As to the question of the genuineness of this Lay of the Net of Hephaestus, repugnance to the low morality of the Lay would influence ancient critics and scholiasts to reject it as an interpolation. Yet we may infer that Aristarchus, Rhianus, and Herodian accepted it, from their having commented on it, as we know by their interpretations and readings of 288, 299, 307, 352, and 355, while no mention has been made of their rejecting it. And Apion , as we know from the reference in the Schol. on Aristoph. Pax788, maintained it “πρὸς τοὺς ἀθετοῦντας”. (He was contemporary with Tiberius and Claudius.) Ancient criticism then on the whole acknowledges the genuineness of the Lay. In the next place it cannot be denied that, the theme once taken for granted, the manner in which the tale is told is worthy of Homer. As Mr. Gladstone says, ‘The general character of the colouring, diction, and incident is Homeric enough.’ And (as he argues at length) the low morality of the tale is owing to the fact that the heroes of it are gods and not men. Indelicacy in Homer is reserved for legends of the gods, in agreement with ‘the tendency which the Pagan religion already powerfully showed, to become itself the primitive corrupter of morality, or, to speak perhaps more accurately, to afford the medium through which the forces of evil and the downward inclination would principally act for the purpose of depraving it.’ In support of this, ‘in the Iliad there appear to be but two passages which can fairly be termed indelicate. One is the account of the proceeding of Juno, with the accompanying speech of Jupiter, Il.14. 312-328 and 346-353. . . The other passage is that which in a few words contains the sensual advice given by Thetis, as a mother, to her son Achilles, in his grief, by way of comfort, Il. 24.130.Homer would have put no such language as this into the mouth of one of his matrons.’ In addition, the affinity of the lay to Homeric mythology is strengthened by the ‘undesigned coincidence,’ that it gives point to the otherwise unexplained trait mentioned Il.21. 416“τὸν δ᾽ [Ἄρηα] ἄγε χειρὸς ἑλοῦσα Διὸς θυγάτηρ Ἀφροδίτη”. Lastly, the lay fits perfectly into the place in which it stands. It occasions no interruption nor discord. It is appreciably in harmony with Phaeacian light-heartedness. The more serious contests have already been relieved by the skilled grace of the dancers, and the minstrel who sang the grave lay of Odysseus' variance with Achilles must tune his lyre to a merrier theme. And whereas thrice that day his art comes into requisition, of his serious lays—the first and last—we are satisfied merely to be told the subject; but in that vein which is most characteristic of the Phaeacians, we crave and we are gratified with an actual specimen of his minstrelsy. What is to be said on the other side? It is true, in the first place, that the minstrel has been fetched for the purpose of playing to the dancers; just as in the “χορός” on the shield of Achilles, Il.18. 590-606 “μετὰ δέ σφιν ἐμέλπετο θεῖος ἀοιδὸς”“φορμίζων”, Od.1. 421“οἱ δ᾽ εἰς ὀρχηστύν τε καὶ ἱμερό-” “εσσαν ἀοιδὴν”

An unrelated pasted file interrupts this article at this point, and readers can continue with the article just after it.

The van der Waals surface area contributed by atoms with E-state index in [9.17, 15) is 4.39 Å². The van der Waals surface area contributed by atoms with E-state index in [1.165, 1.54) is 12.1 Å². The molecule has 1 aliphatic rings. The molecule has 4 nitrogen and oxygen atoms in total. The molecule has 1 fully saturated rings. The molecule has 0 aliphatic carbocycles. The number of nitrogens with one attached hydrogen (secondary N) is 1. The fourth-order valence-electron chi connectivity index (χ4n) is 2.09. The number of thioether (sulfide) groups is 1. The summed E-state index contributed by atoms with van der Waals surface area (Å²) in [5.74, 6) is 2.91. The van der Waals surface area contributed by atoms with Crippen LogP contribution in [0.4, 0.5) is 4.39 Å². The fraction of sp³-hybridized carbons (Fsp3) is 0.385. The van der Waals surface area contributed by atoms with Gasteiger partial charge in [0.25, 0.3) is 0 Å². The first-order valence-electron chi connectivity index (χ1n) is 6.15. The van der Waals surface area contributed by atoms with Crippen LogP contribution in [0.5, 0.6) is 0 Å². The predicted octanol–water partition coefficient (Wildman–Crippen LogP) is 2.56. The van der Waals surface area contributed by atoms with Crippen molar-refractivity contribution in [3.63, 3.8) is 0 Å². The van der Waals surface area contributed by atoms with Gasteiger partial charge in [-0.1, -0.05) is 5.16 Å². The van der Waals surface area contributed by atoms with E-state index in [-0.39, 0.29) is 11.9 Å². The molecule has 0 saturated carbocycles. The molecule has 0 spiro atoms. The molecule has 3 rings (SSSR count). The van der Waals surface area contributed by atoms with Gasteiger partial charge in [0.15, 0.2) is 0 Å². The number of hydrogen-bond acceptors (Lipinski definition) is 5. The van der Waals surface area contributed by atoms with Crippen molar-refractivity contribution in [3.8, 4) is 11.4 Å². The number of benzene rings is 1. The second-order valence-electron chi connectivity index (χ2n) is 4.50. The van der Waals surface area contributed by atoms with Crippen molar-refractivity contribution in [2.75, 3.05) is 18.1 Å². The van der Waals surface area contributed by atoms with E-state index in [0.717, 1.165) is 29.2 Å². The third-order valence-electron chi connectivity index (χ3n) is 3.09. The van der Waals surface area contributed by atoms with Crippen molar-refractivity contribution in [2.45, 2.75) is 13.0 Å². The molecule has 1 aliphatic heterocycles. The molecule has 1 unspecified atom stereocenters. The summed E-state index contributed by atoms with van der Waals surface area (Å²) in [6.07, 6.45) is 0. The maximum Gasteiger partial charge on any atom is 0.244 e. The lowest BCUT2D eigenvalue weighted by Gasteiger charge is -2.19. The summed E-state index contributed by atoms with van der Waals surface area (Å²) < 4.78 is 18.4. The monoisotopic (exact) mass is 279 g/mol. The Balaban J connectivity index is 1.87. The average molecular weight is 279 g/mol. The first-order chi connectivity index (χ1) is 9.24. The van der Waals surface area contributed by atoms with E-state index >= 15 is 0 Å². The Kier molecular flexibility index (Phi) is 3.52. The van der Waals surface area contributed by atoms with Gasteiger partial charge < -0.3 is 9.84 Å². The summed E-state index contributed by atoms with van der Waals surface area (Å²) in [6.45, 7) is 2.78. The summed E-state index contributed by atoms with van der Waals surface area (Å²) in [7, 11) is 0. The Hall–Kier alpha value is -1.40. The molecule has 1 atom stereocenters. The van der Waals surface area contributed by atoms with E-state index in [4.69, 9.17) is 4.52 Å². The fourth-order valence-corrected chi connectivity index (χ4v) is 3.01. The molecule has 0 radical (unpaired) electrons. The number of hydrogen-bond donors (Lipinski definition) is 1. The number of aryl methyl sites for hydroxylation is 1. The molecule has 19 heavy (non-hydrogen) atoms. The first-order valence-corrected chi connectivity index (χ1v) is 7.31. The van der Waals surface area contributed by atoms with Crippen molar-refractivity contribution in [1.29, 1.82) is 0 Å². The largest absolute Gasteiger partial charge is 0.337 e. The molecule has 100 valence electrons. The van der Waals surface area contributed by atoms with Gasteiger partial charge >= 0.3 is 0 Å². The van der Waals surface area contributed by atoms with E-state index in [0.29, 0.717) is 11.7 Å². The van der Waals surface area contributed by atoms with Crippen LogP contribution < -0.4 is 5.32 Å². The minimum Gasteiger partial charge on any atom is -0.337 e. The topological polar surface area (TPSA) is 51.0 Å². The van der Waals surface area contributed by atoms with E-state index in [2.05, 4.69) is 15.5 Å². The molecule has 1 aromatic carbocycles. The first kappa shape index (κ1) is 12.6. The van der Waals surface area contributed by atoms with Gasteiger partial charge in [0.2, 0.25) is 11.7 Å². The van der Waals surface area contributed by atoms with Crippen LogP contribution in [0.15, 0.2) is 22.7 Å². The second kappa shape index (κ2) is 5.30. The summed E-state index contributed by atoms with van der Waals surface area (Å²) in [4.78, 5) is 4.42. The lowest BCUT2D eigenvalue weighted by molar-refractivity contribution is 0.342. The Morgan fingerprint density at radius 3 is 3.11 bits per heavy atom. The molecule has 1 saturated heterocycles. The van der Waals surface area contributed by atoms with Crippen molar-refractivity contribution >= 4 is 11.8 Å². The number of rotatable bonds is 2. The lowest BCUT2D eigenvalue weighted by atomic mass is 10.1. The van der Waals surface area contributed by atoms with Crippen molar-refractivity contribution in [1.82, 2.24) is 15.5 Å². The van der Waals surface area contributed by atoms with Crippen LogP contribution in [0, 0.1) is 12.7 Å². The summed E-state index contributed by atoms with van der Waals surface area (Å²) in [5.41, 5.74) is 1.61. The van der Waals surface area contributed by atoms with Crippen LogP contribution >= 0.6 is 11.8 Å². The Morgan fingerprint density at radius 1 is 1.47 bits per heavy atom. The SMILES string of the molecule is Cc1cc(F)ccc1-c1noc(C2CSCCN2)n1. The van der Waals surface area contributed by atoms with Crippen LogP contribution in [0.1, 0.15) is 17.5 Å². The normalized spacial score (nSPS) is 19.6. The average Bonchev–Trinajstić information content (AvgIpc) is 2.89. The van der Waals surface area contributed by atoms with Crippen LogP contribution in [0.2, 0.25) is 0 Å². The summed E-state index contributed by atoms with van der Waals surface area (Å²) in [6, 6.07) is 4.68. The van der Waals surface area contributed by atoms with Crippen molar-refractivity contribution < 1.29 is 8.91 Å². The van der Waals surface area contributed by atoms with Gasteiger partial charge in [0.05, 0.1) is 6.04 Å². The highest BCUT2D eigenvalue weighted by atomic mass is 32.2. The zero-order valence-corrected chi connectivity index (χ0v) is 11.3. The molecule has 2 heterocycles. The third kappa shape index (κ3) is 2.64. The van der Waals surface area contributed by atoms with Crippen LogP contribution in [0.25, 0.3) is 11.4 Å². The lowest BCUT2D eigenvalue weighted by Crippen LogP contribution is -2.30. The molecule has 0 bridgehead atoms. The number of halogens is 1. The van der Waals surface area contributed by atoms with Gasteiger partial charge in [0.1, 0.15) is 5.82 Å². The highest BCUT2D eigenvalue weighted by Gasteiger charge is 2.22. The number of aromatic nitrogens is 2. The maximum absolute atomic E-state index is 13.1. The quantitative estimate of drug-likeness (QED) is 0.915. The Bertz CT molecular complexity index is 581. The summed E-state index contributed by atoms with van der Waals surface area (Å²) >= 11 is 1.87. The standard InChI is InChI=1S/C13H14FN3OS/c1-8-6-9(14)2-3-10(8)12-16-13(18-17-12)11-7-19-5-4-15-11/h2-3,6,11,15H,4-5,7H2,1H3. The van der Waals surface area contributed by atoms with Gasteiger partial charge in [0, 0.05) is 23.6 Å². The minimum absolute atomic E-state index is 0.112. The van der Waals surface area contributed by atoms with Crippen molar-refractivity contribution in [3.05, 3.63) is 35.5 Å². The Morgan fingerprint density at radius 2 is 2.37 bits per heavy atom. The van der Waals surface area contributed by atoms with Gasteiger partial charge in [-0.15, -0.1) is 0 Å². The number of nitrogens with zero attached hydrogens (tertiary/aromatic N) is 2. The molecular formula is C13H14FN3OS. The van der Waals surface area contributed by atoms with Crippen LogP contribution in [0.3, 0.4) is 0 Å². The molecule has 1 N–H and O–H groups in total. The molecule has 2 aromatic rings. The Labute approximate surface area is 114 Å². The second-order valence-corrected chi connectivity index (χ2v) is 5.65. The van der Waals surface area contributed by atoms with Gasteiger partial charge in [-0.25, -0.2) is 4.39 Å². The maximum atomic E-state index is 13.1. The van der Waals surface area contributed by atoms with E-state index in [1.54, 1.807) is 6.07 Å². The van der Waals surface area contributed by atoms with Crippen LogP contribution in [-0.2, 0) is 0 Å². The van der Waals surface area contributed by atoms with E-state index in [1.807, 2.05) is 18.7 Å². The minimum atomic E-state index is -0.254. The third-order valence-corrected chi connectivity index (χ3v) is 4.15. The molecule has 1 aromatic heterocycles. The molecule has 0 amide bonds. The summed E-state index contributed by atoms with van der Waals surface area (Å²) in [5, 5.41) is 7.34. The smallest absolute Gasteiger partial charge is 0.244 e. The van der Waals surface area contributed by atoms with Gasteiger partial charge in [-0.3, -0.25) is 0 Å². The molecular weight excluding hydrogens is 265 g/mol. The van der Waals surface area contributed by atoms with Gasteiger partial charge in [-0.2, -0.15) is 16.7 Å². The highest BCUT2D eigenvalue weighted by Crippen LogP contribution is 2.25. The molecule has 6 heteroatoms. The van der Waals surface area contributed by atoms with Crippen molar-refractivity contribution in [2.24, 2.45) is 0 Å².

“τρεψάμενοι τέρποντο”, Eur. Herc.280-282 “οἱ δ᾽ ὑπὸ φορμίγγων ἄναγον χορὸν ἱμερόεντα”.
“ἔνθεν δ᾽ αὖθ᾽ ἑτέρωθε νέοι κώμαζον ὑπ᾽ αὐλοῦ”,
“τοίγε μὲν αὖ παίζοντες ὑπ᾽ ὀρχηθμῷ καὶ ἀοιδῇ κ. τ. λ.”; and this lay is a voluntary and superadded contribution to the hilarity of the day. Eur. Itis true also that as to the mythology, ‘there is something rather more marked in the personal agency of the Sun than the poems elsewhere present; and undoubtedly Apollo is made to assume a tone wholly singular and unsupported by what is told of him in the rest of the poems (335). Eur. Itis true too that Odysseus, in inviting Demodocus to his third lay, passes over all this in silence, whilst he alludes to the first and previous one (489);—for the reason, no doubt, that the first was kindred in subject to the one which he wished to elicit. This is all that can be said against the lay, and it is not much. Arguments from verbal peculiarities can be raised here; but so they can upon any book of the Odyssey, and they have no real weight: such are (267) the rarity of “ἀμφί” with the genitive; the similarity of the beginning to the opening of the Hymn to Dionysus: the title “Ἥλιος” (271) for the sun, appearing elsewhere in the form “Ἠέλιος”: the use of the uncommon word “μιγάζεσθαι”, and lastly, the designation of the gods (325Eur. It, 335) as “δωτῆρες ἑάων” (cp. Il.24. 528). When all has been said we must submit to be ruled by the consideration that the lay as a whole, and in the place in which it stands, is neither unworthy of Homer nor unlike him. (Several of the above remarks have been taken from Gladstone, Homer and the Homeric Age, vol. 2. pp. 461464, and Welcker's Kleine Schriften, vol. 2. p. 32.)
ἀμφί only here and in Il.16. 825 joined with the genitive; but compare “τοῦ δ᾽ ἀμφιτρομέω” Od.4. 820. Ἀφροδίτη. Cp. Schol. H. Q. T. “ὅλως δὲ Ὅμηρος οὐκ οἶδεν Ἥφαιστον Ἀφροδίτῃ συνοικεῖν, Χάριτι δὲ αὐτὸν συμβιοῦντα Δημόδοκος δὲ τῇ ἰδίᾳ μυθοποιίᾳ”. This Charis ( Il.18. 382) is by Hesiod ( Hesiod Theog.945) called Aglaia; and we must frankly acknowledge the existence of separate myths about the partner of Hephaestus. This difference is one upon which the Chorizontes establish an argument as to the long period which separates the composition of the Odyssey from that of the Iliad. But Nitzsch remarks, very pertinently, that the same idea lies at the bottom of both forms of the legend, viz. the union of a goddess of grace with the god who was the representative of the highest development of art.